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06 September 2020

Portugal: Research project on migration and health during COVID-19 shows the need to reinforce healthcare services

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The first comparative study has been made on the consequences of COVID-19 in migrant and native families in Amadora, the most densely populated municipality in Portugal where foreign citizens account for 11.7% of the population. The final results of the study are due to be published soon, but key statistics are already being shared.

The data, collected from 217 migrant families and 203 native families, overwhelmingly demonstrates that migrant families have been more severely impacted by the virus than native families on almost all fronts.

Key findings of the study include:

  • 72% of migrant families stated that their monthly income decreased due to loss of work or decreased wages during the pandemic, while among native families this figure stood at 49%;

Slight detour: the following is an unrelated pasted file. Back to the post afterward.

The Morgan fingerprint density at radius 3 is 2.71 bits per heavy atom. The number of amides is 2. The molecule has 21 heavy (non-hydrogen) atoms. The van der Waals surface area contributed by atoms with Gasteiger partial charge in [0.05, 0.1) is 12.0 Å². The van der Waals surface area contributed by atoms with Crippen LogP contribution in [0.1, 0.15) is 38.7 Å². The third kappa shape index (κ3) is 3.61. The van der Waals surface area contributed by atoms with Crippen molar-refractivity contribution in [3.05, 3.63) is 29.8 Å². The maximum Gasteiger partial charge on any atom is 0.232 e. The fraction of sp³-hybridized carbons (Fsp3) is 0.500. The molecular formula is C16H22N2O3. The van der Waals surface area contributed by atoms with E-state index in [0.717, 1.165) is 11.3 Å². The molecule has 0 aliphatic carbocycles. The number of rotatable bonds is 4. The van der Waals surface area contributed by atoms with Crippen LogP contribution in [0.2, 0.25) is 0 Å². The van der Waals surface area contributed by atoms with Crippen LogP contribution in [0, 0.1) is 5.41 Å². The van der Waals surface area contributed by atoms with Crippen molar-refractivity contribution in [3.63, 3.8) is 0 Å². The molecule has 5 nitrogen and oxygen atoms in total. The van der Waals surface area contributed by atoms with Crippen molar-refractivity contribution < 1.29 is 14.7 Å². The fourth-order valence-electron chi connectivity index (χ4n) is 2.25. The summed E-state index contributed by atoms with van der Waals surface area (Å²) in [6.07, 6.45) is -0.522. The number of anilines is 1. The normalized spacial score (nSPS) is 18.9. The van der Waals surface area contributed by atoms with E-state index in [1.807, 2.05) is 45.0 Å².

• 46% of migrant families experienced difficulty in securing hospital access during the pandemic, while only 12% of native families did;
  • 39% migrant families had to postpone rent payments, credit instalments or water, gas and electricity expenses during the pandemic, against 23% of native families.

According to researcher Maria do Rosário Martins, the results “show that the situation is difficult for everyone, but it is even more negative for migrant families, who are more exposed to the socioeconomic problems caused by the health crisis". This points to the need to strengthen health services in order to prevent social exclusion.

Also participating in the project were the Group of Health Centres of Amadora (ACES) and the Association of Community Intervention, Social and Health Development (AJPAS), which have both previously collaborated with Maria do Rosário Martins in a project to determine the socio-demographic and economic profile of these 420 families in Amadora. This former project showed that migrants, mostly from Portuguese-speaking countries such as Cape Verde, Angola, Brazil and Guinea-Bissau, "have greater job insecurity, lower median incomes, lower health expenditures, and live in more crowded houses than native families".

For further information on the project and report, click here. Other countries such as Poland, Denmark and the UK have also been researching the specific experiences of minority communities during the pandemic.


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Posted by
Alina Esteves
Country Coordinator

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